In New York’s 23rd congressional race the strategic error made by Republicans, and surprisingly including Gingrich, was, as with McCain, selecting a candidate such as Dede Scozzafava, an extremely liberal Republican with ties to ACORN, who supports abortion rights, gay marriage, enjoyed union backing and supported the Obama stimulus packages. The Republican party realized their error, albeit late in the campaign, and threw their support along with Sarah Palin’s behind Conservative party candidate Doug Hoffman, a relatively unknown. Even given this strategic mishap in candidacy selection Mr. Hoffman lost the NY-23 seat by only 3%, with Ms. Scozzafava receiving 6% of the district’s vote. One can only wonder what the outcome of NY-23 would have been if the Republican party had instead learned their lesson from the 2008 presidential campaign and thrown early support behind Hoffman.

Are the “woulda, coulda, shoulda” NY-23 hindsights meant to be interpreted that the Republican party is not the “big tent” party of the people? Of course, not. As Mike Huckabee said,
"The tent could be big, but it shouldn’t have holes in the ceiling and let the rain come through,” he continued. “What we have to be careful of is, we don’t have a party that says, it has to be just like me and nothing but. Can there be people who don’t have my view on the sanctity of life in the Republican Party? Of course. People who have a different view of marriage than I do? Sure they can. “Can they be Republican? Yes. Will they get my support? No.”

Huckabee went on to say,
“I thought the process by which she (Scozzafava) was selected was in fact the train wreck,” he said. “It was truly boneheaded to pick someone who had ACORN/union backing, was pro-abortion, pro-same-sex marriage, pro-Obama healthcare. There were just so many things that she was just at odds not just with the mainstream of the party, but she was more liberal than most of the Democrats in Congress.”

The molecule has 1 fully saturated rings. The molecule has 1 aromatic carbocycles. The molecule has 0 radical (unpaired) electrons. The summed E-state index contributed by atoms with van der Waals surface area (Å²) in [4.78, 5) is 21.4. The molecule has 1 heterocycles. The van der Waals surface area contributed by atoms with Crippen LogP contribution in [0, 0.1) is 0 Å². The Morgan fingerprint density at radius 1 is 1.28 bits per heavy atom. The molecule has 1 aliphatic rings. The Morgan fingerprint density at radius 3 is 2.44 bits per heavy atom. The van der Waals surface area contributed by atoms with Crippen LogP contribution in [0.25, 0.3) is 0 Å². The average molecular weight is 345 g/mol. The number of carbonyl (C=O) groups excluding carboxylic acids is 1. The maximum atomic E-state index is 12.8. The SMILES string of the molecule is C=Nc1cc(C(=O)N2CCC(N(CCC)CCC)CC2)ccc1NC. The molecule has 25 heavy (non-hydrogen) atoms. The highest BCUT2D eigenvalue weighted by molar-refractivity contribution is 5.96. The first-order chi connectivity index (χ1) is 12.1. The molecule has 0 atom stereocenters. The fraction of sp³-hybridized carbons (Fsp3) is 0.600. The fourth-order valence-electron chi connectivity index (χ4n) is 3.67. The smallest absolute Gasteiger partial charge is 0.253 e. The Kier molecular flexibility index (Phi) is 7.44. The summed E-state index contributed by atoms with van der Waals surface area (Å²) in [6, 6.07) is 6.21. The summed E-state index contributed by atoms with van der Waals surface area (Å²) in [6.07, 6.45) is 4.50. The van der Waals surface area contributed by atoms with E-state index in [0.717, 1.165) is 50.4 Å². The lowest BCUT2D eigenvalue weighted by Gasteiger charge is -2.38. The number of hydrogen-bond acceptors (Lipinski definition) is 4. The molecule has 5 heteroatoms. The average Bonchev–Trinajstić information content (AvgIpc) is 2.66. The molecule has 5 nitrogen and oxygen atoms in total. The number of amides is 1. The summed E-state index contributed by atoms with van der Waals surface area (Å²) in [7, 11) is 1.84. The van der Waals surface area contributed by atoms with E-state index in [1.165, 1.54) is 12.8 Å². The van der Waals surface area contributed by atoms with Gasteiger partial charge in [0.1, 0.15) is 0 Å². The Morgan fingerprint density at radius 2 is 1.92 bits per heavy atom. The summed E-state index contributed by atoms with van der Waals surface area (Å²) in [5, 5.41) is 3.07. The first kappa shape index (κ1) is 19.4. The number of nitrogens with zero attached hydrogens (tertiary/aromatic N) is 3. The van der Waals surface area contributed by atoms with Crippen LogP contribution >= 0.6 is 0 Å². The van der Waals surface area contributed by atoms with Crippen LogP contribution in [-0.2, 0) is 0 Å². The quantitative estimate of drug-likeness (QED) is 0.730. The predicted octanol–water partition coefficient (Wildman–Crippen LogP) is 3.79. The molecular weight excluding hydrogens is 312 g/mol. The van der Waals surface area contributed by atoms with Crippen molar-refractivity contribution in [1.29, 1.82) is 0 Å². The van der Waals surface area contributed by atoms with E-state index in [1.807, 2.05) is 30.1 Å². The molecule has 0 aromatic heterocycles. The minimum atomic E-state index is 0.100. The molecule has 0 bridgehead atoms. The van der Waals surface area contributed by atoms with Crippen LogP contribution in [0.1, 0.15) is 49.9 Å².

As much as the Obama camp attempted to spin the New Jersey and Virginia gubernatorial election results as not a referendum on the President or his agenda, the victories in New Jersey and Virginia were reflective of the resounding confirmation that these two states, which gave resounding victories to Obama in the presidential election, were sending a message to the GOP that they crave a national return to governing by the Reagan/Contract with America conservative, Republican principles.

If one is skeptical of the anti-Obama referendum in New Jersey an Virgina simply review the exit polls. In Congressional Quarterly Ron Faucheux writes that
“…last night was a good night for Republicans. Here’s why: The economy was the dominant issue – and Republicans won it. Exit polling shows that 89 percent of New Jersey voters and 85 percent of Virginia voters were worried about the nation’s economic direction over the next year. Solid majorities, 56 percent in New Jersey and 53 percent in Virginia, said they were “very” worried. Mr. Faucheux’s additional analysis is that, "voters most worried about the economy voted for GOP candidates in heavy numbers: In Virginia, Republican gubernatorial candidate Bob McDonnell won those “very” worried 77 percent to 23 percent. In New Jersey, voters “very” worried went with Republican gubernatorial candidate Chris Christie 61 percent to 34 percent. Independents broke heavily for Republicans”.

Yes, two states that are"very worried" of the country's economic direction led by the Obama democrats. Two states that are reflective of the nation's concerns and are craving the Republican party's core, conservative principles. Ah Hah, reality, what a concept for the GOP.

ln Charles Krauthammer’s analysis of the New Jersey and Virginia results he writes,
“Moreover, the same conventional wisdom that proclaimed the dawning of a new age last November dismissed the inevitable popular reaction to Obama's hubristic expansion of government, taxation, spending and debt -- the tea party demonstrators, the town hall protesters -- as a raging rabble of resentful reactionaries, AstroTurf-phony and Fox News-deranged.”


GOP lessons learned from the 2008 and 2009 election are twofold; (1) serve up candidates that reflect the party’s and the citizenry's core conservative Reagan/"Contract with America" values and (2) propagation of the GOP as the big tent party, not the “Tower of Babel” party. 


If the GOP laser focuses on these 2 strategies they will minimize their “Ah Hah” moments and hopefully cause the democrats to start experiencing some “Uh Oh” moments.